medical expenses

A bipartisan team of lawmakers is urging the Centers for Medicare and Medicaid Services to draw up a home health payment rule for next year that ensures payments under the Patient-Driven Groupings Model (PDGM) are fair to providers and extend high-quality care to patients.

In a letter to CMS, Sen. Debbie Stabenow (D-MI), Sen. Todd Young (R-IN), Rep. Terri Sewell (D-AL) and Rep. Vern Buchanon (R-FL) questioned whether the upcoming rule will properly evaluate whether PDGM was budget-neutral in 2020.

“We are concerned that CMS may not be able to reliably determine whether any change in aggregate payments in 2020 was caused by provider behavior, the impacts of COVID-19 or other aspects of the new payment system,” the lawmakers wrote. “To the extent such a determination is possible, we believe CMS should consider applying pre-PDGM provider behaviors to establish the estimated spending that would have occurred in the absence of PDGM.”  

Last year, home care providers unsuccessfully tried to block a 4.36% behavioral rate cut adjustment in the 2022 home health rule. The Partnership for Quality Home Healthcare of home healthcare leaders said the reduction was based on “flawed assumptions, data and methodology.” The bipartisan group of lawmakers urged CMS to carefully consider data and comments stakeholders submitted to last year’s rule.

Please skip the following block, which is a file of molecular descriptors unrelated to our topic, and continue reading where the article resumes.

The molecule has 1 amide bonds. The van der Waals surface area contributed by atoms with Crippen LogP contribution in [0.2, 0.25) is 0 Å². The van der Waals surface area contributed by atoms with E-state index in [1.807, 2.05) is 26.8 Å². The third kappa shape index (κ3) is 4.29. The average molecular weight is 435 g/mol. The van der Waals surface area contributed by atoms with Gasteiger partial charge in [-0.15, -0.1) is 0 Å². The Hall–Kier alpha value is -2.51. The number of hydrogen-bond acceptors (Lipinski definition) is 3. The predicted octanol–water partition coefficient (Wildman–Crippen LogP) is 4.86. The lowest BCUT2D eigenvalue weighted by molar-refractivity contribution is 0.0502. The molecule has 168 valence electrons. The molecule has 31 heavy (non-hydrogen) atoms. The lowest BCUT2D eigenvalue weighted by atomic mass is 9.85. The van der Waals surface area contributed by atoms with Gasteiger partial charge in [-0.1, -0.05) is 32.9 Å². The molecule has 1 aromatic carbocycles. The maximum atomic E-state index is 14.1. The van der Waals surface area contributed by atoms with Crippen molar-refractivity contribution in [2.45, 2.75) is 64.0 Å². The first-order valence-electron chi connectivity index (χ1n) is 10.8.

CMS implemented the new PDGM payment rule back in 2020. The Bipartisan Budget Act of 2018 required the new payment model to be budget-neutral — meaning it wouldn’t cost CMS any more or less. CMS could make payment adjustments in the first year based on the assumption that agencies might change their behavior in order to receive better payments. In 2020, CMS said payments under PDGM were 6% higher than under the previous payment model due to an increase in the weighted case mix. It delayed the behavioral rate cut until 2021 due to the impact of the COVID-19 pandemic.

CMS likely will release its proposed home health rule for 2023 at the end of June. The industry is hoping for a payment increase due to new inflationary pressures across the U.S. economy, which includes rising labor costs.